Treasure Island

William Blake

(28 November 1757 – 12 August 1827 / London)

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A Poison Tree


I was angry with my friend:
I told my wrath, my wrath did end.
I was angry with my foe:
I told it not, my wrath did grow.

And I watered it in fears,
Night and morning with my tears;
And I sunned it with smiles,
And with soft deceitful wiles.

And it grew both day and night,
Till it bore an apple bright.
And my foe beheld it shine.
And he knew that it was mine,

And into my garden stole
When the night had veiled the pole;
In the morning glad I see
My foe outstretched beneath the tree.

Submitted: Wednesday, May 09, 2001

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  • Jacob Muthoka (8/29/2014 4:50:00 AM)

    I thought I understood this poem at first, but it reads multi-barreled. That he was angry with a friend made it easy to control and instruct his wrath. When a foe did the same, he held on to his wrath; morning after morning waiting for a day to revenge. He watered the asking for revenge over time until at last he was willing to see his foe die. The foe kept on their living. When Blake woke up to learn of the death of a foe, he must have been a happy man. Imagine, the only one smiling in the funeral. It's metaphoric as someone said. (Report) Reply

  • Jacob Muthoka (8/29/2014 4:50:00 AM)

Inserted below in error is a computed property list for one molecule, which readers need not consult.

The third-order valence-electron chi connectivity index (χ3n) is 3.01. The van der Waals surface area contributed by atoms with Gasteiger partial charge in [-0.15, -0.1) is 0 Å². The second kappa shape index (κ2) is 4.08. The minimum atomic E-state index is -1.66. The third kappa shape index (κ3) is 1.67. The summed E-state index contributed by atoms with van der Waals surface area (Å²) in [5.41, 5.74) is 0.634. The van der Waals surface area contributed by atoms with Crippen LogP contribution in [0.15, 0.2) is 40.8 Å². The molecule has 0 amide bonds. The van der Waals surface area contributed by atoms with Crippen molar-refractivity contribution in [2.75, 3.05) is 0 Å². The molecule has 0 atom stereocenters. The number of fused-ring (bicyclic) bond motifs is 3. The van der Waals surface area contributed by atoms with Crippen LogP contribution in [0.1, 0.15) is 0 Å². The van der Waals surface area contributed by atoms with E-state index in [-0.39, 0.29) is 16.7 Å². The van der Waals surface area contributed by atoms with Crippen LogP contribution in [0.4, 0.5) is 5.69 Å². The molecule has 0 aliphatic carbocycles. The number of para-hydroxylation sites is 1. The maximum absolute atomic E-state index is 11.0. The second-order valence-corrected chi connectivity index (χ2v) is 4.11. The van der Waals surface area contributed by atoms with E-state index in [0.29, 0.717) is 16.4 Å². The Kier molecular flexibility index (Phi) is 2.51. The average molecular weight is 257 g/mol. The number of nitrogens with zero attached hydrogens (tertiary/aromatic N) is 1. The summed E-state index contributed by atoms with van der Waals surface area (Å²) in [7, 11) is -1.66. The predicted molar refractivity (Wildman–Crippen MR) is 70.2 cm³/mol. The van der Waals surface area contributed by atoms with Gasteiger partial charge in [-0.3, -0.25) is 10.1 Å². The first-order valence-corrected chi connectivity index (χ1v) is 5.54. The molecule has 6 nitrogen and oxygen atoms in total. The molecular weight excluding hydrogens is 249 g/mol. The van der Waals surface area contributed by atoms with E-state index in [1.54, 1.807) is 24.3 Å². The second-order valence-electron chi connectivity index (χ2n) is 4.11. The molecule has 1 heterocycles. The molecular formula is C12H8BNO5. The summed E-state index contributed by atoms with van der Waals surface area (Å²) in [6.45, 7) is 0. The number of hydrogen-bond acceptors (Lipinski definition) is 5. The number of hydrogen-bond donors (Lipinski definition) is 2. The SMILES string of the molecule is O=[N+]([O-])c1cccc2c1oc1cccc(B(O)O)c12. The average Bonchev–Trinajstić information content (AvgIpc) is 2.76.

I thought I understood this poem at first, but it reads multi-barreled. That he was angry with a friend made it easy to control and instruct his wrath. When a foe did the same, he held on to his wrath; morning after morning waiting for a day to revenge. He watered the asking for revenge over time until at last he was willing to see his foe die. The foe kept on their living. When Blake woke up to learn of the death of a foe, he must have been a happy man. Imagine, the only one smiling in the funeral. It's metaphoric as someone said. (Report) Reply

  • Deniz Atay (8/21/2014 4:40:00 PM)

    a great, poetic example of how anger and hate kill both the receiver and the owner.. (Report) Reply

  • Paul Warner (8/4/2014 8:43:00 AM)

    To have a foe means he needs revenge and the revenge grew in his head but he never took revenge justed waited until fis enemy was defeated by his own bad Khamma (Report) Reply

  • Gangadharan Nair Pulingat (6/17/2014 8:27:00 AM)

    I read this poem in this 2nd time and understands that anger always makes so much trouble to the mind and it grows and grows until something different happens and here the poet describes beautifully the plight of his foe and the poison tree becomes fatal to him. A beautiful poem from the great poet. (Report) Reply

  • Eric Sawyer (5/21/2014 9:12:00 AM)

    So does anyone else here think he poisoned that apple that he knew his foe would steal... (Report) Reply

  • * Sunprincess * (4/27/2014 9:12:00 PM)

    ........chemistry plays an important role, when you do not have chemistry with someone then this person is a foe....and animosity creates a poison tree.....whereas the chemistry with a friend creates a beautiful garden....one everyone can admire... (Report) Reply